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Clinton and Trump Attack Each Other, Previewing the Vicious Election to Come

April 27, 2016, 4:18 AM UTC
GOP Presidential Candidate Donald Trump Holds Election Night Gathering In Manhattan
Photo by Spencer Platt—Getty Images

The primary calendar, the delegate count, and their remaining challengers would agree that Donald Trump and Hillary Clinton have work left to do before they can start tearing into each other in what promises to be a vicious general election.

Neither frontrunner got that memo Tuesday night after piling up impressive wins in contests across the Northeast. Trump swept the five events against his two Republican rivals, winning at least 55% of the vote everywhere. Clinton’s performance was more of a mixed bag, winning four primaries by a range of margins while losing Rhode Island to Vermont Sen. Bernie Sanders. Both interpreted those results as the starting gun for their long-brewing head-to-head — and both used speeches to their supporters to preview some early attack lines.

Clinton delivered her zings in the practiced cadence of her stump speech. After talking up shared Democratic priorities like expanded healthcare access and an “urgent” response to climate change — an olive branch to Sanders supporters — the former Secretary of State called out Republican candidates, generically, for wanting to curtail voting and reproductive rights, deport illegal immigrants, marginalize Muslim Americans, and deny the existence of climate change. Then she called on Trump by name. “The other day, Mr. Trump accused me of playing the ‘woman card,’” she said. “Well, if fighting for women’s healthcare, and paid family leave, and equal pay is playing the woman card, then deal me in!”

Later, in her closing remarks, she made a less direct, though unmistakable, reference to him: “We’re going to imagine a tomorrow where hard work is honored, families are supported, streets are safe, and communities are strong, and where love trumps hate.”

Her entire speech had the polish of a carefully crafted address with its attack lines measured out in teaspoons. And it telegraphed her demographic strategy: Consolidate the party by recruiting Sanders supporters back into her fold, then run up the score with minority groups and women.

Trump’s speech was similarly revealing. He winged some opening remarks, exhibiting the same restraint he displayed after his victory in New York last week. But in a question-and-answer session that followed, he let it rip, making plain that he’s relishing the opportunity to savage Clinton — and that he plans to do so with a populist critique.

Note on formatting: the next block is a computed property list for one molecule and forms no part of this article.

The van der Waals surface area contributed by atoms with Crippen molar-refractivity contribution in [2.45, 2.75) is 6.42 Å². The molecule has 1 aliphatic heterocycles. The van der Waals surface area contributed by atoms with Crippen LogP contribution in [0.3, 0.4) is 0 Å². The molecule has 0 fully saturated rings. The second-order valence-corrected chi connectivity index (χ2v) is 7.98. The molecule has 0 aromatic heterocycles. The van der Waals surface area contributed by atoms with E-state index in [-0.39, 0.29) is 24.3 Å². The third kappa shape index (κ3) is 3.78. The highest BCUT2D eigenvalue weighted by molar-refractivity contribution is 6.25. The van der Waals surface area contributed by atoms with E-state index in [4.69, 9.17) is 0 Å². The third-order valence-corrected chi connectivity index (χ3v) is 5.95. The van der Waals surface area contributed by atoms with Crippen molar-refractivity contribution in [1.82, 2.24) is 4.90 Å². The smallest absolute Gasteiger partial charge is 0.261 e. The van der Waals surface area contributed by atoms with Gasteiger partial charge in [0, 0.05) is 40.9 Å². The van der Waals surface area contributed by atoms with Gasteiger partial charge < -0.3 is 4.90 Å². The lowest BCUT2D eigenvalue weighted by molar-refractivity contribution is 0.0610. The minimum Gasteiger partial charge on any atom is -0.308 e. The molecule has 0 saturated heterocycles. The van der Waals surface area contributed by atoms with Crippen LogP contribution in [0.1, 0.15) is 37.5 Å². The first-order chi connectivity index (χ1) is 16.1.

Asked to respond to her “love trumps hate” line, Trump poured it on. “I call her Crooked Hillary. She’s crooked. She’ll be a horrible president. She knows nothing about job creation. Her husband signed NAFTA, which destroyed this country economically, I will tell you. You look at New York state, you look all over New England, you look at Pennsylvania, NAFTA was a disaster, her husband signed it. And it was a disaster for this country. Hillary will be horrible, absolutely horrible, on economic development. She will be terrible on jobs. She knows nothing about jobs, except for jobs for herself. And when it came to answering the phone at 3 o’clock in the morning, she was sleeping, with Benghazi and all of the other problems…. She will not be a good president. She doesn’t have the strength, she doesn’t have the stamina.”

And that was just his warm-up. He went on to strafe her with lines that he could have borrowed from a Sanders rally, criticizing her vote to authorize the Iraq war, her allegiance to freer trade, and her ties to Wall Street. Indeed, Trump suggested, twice, that Sanders should keep his campaign alive by launching an independent bid. (Any benefit that would accrue to Trump from the Democratic vote-splitting that would result would presumably be just a happy coincidence.)

Trump — who also declared himself the “presumptive nominee” after his wins on Tuesday and called for Texas Sen. Ted Cruz and Ohio Gov. John Kasich to drop out of the race — wrapped up his rambling press conference by returning to Clinton, doubling-down on his charge that her only advantage is the “woman card.”

“She’s got nothing else going,” he said. “And frankly, if Hillary Clinton were a man, I don’t think she’d get 5% of the vote. The only thing she’s got going is the woman’s card. And the beautiful thing is women don’t like her, okay? And look how well I did with women tonight.”

A recent Reuters poll found Clinton leading Trump by 14 points among women, while a Washington Post/ ABC survey placed that margin at 21 points. And Gallup has found that Trump’s favorability is underwater among Republican women. As the main event draws nearer, he’ll likely find that the kind of language he used on Tuesday isn’t helping.

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